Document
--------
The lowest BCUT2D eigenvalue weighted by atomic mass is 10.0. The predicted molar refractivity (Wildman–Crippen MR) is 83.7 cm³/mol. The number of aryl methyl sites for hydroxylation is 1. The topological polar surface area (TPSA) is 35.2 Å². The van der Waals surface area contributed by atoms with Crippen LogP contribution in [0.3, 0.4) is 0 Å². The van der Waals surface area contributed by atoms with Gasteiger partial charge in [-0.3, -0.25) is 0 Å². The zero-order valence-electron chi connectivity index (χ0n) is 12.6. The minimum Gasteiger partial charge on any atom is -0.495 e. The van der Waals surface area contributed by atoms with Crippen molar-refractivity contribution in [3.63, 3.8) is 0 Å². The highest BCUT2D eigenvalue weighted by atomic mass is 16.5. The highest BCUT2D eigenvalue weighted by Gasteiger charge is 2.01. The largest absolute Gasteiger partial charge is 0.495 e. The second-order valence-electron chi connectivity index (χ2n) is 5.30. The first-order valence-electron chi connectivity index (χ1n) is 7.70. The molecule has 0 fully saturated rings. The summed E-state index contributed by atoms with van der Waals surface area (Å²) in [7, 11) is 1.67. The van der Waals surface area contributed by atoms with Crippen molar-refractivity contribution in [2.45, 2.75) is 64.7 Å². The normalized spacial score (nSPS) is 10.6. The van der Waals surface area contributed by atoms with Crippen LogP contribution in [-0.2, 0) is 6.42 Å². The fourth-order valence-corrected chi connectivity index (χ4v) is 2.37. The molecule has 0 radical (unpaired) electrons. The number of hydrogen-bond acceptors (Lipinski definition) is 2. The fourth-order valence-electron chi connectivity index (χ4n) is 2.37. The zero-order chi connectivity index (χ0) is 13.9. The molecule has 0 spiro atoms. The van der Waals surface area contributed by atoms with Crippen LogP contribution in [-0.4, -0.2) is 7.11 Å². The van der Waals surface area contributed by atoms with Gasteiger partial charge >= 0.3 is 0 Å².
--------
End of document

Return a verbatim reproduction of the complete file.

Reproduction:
The lowest BCUT2D eigenvalue weighted by atomic mass is 10.0. The predicted molar refractivity (Wildman–Crippen MR) is 83.7 cm³/mol. The number of aryl methyl sites for hydroxylation is 1. The topological polar surface area (TPSA) is 35.2 Å². The van der Waals surface area contributed by atoms with Crippen LogP contribution in [0.3, 0.4) is 0 Å². The van der Waals surface area contributed by atoms with Gasteiger partial charge in [-0.3, -0.25) is 0 Å². The zero-order valence-electron chi connectivity index (χ0n) is 12.6. The minimum Gasteiger partial charge on any atom is -0.495 e. The van der Waals surface area contributed by atoms with Crippen molar-refractivity contribution in [3.63, 3.8) is 0 Å². The highest BCUT2D eigenvalue weighted by atomic mass is 16.5. The highest BCUT2D eigenvalue weighted by Gasteiger charge is 2.01. The largest absolute Gasteiger partial charge is 0.495 e. The second-order valence-electron chi connectivity index (χ2n) is 5.30. The first-order valence-electron chi connectivity index (χ1n) is 7.70. The molecule has 0 fully saturated rings. The summed E-state index contributed by atoms with van der Waals surface area (Å²) in [7, 11) is 1.67. The van der Waals surface area contributed by atoms with Crippen molar-refractivity contribution in [2.45, 2.75) is 64.7 Å². The normalized spacial score (nSPS) is 10.6. The van der Waals surface area contributed by atoms with Crippen LogP contribution in [-0.2, 0) is 6.42 Å². The fourth-order valence-corrected chi connectivity index (χ4v) is 2.37. The molecule has 0 radical (unpaired) electrons. The number of hydrogen-bond acceptors (Lipinski definition) is 2. The fourth-order valence-electron chi connectivity index (χ4n) is 2.37. The zero-order chi connectivity index (χ0) is 13.9. The molecule has 0 spiro atoms. The van der Waals surface area contributed by atoms with Crippen LogP contribution in [-0.4, -0.2) is 7.11 Å². The van der Waals surface area contributed by atoms with Gasteiger partial charge >= 0.3 is 0 Å².